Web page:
People here have asked things like "How does a thumbhole stock make a rifle more lethal?" and the response might be "It does not, so why do you need it?"

"Because I have a right to it" is now a matter for the courts to decide.

"Because I want to dress my firearm up like kids dress up a doll and it's my hobby... these things don't change the function".. shows my bias against or indifference for this hobby. If they don't matter they are silly and might lead to some subconscious bias that they are toys (I am simply suggesting a possibility) or they actually increase lethality. "I just want to" isn't a reason.

"Because I make a profit selling these things" is, to me, a great deal at the heart of this issue.

The number one cause of death to children and teens is presently 'firearms related injury'. Look that up to see the graph and the New England Journal of Medicine is one of the most respected national sources for medical professionals.

Anyways, there is some source material.

The bottom line answer is "Now we let the courts work this all out, because the definition of what the second ammendment means now is up in the air because of another Supreme Court decision that the court can now reverse itself on what is a right."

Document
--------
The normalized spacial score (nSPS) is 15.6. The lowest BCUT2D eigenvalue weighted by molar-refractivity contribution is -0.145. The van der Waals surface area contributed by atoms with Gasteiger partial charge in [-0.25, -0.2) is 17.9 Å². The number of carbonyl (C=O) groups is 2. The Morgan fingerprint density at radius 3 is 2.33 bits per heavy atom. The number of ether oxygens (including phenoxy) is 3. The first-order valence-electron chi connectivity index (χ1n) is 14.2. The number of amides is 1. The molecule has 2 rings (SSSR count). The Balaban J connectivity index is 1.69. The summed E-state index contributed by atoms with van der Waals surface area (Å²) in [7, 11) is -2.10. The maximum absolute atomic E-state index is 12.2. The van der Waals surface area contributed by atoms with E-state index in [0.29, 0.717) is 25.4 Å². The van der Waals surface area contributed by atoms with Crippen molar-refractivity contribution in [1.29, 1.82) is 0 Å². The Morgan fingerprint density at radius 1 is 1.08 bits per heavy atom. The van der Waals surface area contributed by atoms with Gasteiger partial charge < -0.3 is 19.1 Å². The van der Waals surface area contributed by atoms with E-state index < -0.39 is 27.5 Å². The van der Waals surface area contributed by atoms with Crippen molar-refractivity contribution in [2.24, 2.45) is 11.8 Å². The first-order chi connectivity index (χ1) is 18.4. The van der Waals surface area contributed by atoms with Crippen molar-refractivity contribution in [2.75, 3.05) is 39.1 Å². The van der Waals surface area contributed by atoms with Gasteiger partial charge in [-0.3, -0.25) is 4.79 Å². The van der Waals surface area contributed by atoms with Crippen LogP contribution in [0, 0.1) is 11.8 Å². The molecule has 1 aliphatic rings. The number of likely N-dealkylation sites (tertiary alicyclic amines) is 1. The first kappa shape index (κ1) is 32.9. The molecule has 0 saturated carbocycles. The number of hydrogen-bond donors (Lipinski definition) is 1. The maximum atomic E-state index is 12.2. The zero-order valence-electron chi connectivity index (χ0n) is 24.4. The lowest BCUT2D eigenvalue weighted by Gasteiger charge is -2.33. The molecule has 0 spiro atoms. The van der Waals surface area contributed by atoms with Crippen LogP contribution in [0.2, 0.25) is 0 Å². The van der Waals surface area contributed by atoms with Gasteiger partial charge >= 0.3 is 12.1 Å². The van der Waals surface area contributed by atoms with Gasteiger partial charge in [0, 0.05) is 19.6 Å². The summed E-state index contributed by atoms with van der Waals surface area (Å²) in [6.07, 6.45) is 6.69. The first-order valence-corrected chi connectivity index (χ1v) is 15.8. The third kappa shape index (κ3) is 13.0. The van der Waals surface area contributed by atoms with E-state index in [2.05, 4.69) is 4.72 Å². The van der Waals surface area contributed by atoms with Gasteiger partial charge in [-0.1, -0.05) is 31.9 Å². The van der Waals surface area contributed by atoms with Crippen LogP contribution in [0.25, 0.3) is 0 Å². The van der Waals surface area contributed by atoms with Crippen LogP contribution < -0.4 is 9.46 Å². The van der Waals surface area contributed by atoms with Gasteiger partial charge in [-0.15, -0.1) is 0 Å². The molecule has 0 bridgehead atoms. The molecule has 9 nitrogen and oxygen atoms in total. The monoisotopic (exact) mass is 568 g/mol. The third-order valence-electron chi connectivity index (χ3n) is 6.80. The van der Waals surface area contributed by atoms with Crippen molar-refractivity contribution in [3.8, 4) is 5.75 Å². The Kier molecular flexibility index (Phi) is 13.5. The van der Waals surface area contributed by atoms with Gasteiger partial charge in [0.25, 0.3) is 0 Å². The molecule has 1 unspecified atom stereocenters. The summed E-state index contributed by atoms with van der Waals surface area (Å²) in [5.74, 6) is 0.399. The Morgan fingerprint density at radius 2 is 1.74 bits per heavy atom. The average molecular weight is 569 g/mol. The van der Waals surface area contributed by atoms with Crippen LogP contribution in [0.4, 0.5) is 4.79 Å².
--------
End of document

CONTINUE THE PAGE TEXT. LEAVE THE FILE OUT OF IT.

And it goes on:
ps. I remember...
- The President of the United States, the Attorney General and Martin Luther King all being assassinated. Then the Gun Control Act.

· Registered
Fabarms L4s Initial Hunter Compact
1,154 Posts
Roe vs Wade was not a law that that the Court ruled on. It was a law THEY made up. Not within their purview or right. That's why it was over ruled and sent back to legislators who make ,not interpretate law.
It was an interpretation. Yes. Just like District of Columbia v. Heller was a Supreme Court interpretation of what "A well regulated militia" means in the second amendment as it applies to citizens that are NOT in a well regulated militia.

Linguists almost universally agree that according to the English Language, the way that single sentence is written, it means "Because we don't have a standing army, the citizens need to be ready to grab arms to defend the homeland." (see the dissent portion of the linked SCOTUS decision, Heller.) Heller's majority came up with a different interpretation. Now that interpretation can be changed.

Law abiding citizens accept that the first and second amendments have limitations.
You can't shout "fire!" in a crowded theater.
You can't own a surface to air missile.
No matter how useful that missile would be in defending against an attack against the homeland. The only question is.. "Where is the line of what you can and can't own without special privelege?"

People don't like it, but that's how it is It seems like more determinations will go back to the States and not be federally universal. California restrictions haven't been totally overturned, so we just have to wait for the courts to grind it out.

I have posted references to original sources.